It is difficult to imagine a more strained construction of words of an insurance policy than the one GEICO posits here. Under GEICO's reading of the Access General policy, GEICO is a person who sustained damages arising out of “bodily injury,” a defined term meaning “bodily harm, sickness or disease, including death that results,” suffered in its insured's car accident in Toms River. While GEICO argues that “person” commonly includes corporations in addition to natural persons, it offers no explanation of how the corporation might have suffered bodily injuries in the accident. Instead, GEICO claims that because New Jersey law gives PIP insurers an “entirely separate right” against the non-PIP insurer, it must be considered “a separate injured person from its insured.” We disagree that the statute allows, much less requires, such a result.
GEICO's argument is based on a faulty premise that because its reimbursement claim is not dependent on principles of subrogation, it is entirely independent of the claim of its insured. That is obviously incorrect as GEICO's claim owes its existence to its insured's claim for bodily injury suffered in the accident and is measured by whether its PIP payments were reasonable and necessary. See Waitt, supra, 270 N.J.Super. at 623.
GEICO's claim for PIP reimbursement is dependent on its insured's claim of bodily injury suffered in the accident in the same manner that wrongful death and survival claims are dependent on the deceased's claim and a per quod claim is dependent on the claim of the injured spouse. In Galante v. May, 364 N.J.Super. 284, 293 (App.Div.2003), we held that both wrongful death and survival claims arising out of a decedent's death in a car accident are subject to the same “per person” liability limit. We based our holding on the general rule that “under [insurance] policies fixing a maximum recovery for bodily injury to one person, the limitation is applicable to all claims of damage flowing from such bodily injury, and it is therefore, immaterial that some part of the damages may be claimed by a person other than the one suffering the bodily injuries.” Id. at 289 (quoting Williams v. State Farm Mut. Auto. Ins. Co., 99 N.J.Super. 377, 380 (Law Div.1968) (considering a per quod claim), aff'd, 104 N.J.Super. 403 (App.Div.), aff'd, 54 N.J. 580 (1969)).
That GEICO's claim for PIP reimbursement is one distinct from its insured's claim against the tortfeasor is not dispositive of whether both claims are subject to the same “per person” liability limit of Access General's policy. The same is obviously true of wrongful death and survival claims. Yet the Supreme Court has held that “[n]otwithstanding the distinct nature of [such] claims, the Galante panel concluded, as we do here, that a wrongful death action and survivor action trigger a single ‘per person’ limit in these circumstances.” Vassiliu v. Daimler Chrysler Corp., 178 N.J. 286, 294 (2004). The Court reasoned that “the ‘person’ referenced in [the tortfeasor's] liability policy is the decedent in this case, not the decedent's estate or his heirs as reflected in plaintiff's survival and wrongful death actions. Because the policy limits liability ‘for all damages ․ arising out of bodily injury to one person,’ the total coverage is $15,000, the single ‘per person’ limit.” Id. at 293.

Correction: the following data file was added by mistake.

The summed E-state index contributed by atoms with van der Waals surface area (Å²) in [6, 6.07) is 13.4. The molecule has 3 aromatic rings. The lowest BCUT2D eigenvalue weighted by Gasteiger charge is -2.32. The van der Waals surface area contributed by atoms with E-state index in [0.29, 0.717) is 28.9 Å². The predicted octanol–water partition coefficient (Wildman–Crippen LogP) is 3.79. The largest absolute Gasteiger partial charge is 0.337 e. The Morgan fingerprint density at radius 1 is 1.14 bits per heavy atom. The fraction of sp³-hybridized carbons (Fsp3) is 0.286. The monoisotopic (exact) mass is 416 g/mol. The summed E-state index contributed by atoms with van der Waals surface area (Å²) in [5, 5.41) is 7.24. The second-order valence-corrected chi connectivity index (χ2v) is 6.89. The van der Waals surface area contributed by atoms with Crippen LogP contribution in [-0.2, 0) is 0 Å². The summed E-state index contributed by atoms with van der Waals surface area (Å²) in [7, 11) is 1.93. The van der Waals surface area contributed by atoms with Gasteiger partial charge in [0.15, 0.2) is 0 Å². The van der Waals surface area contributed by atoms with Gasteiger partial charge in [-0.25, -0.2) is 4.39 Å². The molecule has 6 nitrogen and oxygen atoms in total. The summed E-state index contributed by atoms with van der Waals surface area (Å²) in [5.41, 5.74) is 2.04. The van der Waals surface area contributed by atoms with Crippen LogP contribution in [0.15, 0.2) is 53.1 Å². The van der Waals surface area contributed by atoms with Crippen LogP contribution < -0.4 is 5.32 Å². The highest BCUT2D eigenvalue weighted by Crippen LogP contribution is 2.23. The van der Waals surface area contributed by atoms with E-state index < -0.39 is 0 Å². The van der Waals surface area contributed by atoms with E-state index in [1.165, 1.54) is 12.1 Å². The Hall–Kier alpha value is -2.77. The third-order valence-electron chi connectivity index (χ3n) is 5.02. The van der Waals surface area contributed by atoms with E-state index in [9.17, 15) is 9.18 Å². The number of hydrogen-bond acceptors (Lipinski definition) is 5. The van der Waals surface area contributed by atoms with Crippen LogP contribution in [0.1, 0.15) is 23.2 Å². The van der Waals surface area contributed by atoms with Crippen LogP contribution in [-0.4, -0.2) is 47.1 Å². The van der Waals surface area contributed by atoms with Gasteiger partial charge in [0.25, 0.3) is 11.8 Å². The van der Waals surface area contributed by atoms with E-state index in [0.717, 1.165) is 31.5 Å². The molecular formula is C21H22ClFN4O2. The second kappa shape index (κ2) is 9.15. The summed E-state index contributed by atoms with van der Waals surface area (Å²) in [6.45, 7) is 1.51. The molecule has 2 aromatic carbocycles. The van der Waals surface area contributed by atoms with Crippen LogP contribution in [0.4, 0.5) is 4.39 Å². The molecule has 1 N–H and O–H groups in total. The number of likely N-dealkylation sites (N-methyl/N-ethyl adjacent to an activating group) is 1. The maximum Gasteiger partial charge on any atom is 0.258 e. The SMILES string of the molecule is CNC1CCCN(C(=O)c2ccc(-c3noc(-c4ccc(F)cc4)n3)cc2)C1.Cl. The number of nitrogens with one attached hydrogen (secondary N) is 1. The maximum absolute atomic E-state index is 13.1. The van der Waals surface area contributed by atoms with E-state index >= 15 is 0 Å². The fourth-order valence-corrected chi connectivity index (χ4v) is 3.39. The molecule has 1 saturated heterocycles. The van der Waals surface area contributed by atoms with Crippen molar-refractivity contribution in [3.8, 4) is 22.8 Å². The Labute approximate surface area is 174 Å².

General Access's policy similarly limits liability for “all damages ․ arising out of bodily injury sustained by any one person in any one auto accident.” As the only person injured in this accident was GEICO's insured, we reject GEICO's assertion that its statutory entitlement to PIP reimbursement renders it a separate injured person for purposes of Access General's split limit policy. Because Access General's payment to GEICO's insured exhausted the per person limit of Access General's policy, GEICO is not entitled to reimbursement for its PIP payments pursuant to the express terms of N.J.S.A. 39:6A–9.1b.
1. FN1. N.J.S.A. 39:6A–9.1 provides, in pertinent part thata. An insurer ․ paying ․ [PIP] benefits ․ as a result of an accident occurring within this State, shall ․ have the right to recover the amount of payments from any tortfeasor who was not, at the time of the accident, required to maintain [PIP] ․ coverage ․b. In the case of an accident ․ involving an insured tortfeasor, the determination as to whether an insurer ․ is legally entitled to recover the amount of payments and the amount of recovery, ․ shall be made against the insurer of the tortfeasor, and shall be by agreement of the involved parties or, upon failing to agree, by arbitration. Any recovery by an insurer ․ pursuant to this subsection shall be subject to any claim against the insured tortfeasor's insurer by the injured party and shall be paid only after satisfaction of that claim, up to the limits of the insured tortfeasor's motor vehicle ․ liability insurance policy.
2. FN2. The cross-motion was one to compel arbitration that the court, with the consent of the parties, treated as one for summary judgment on the policy issue.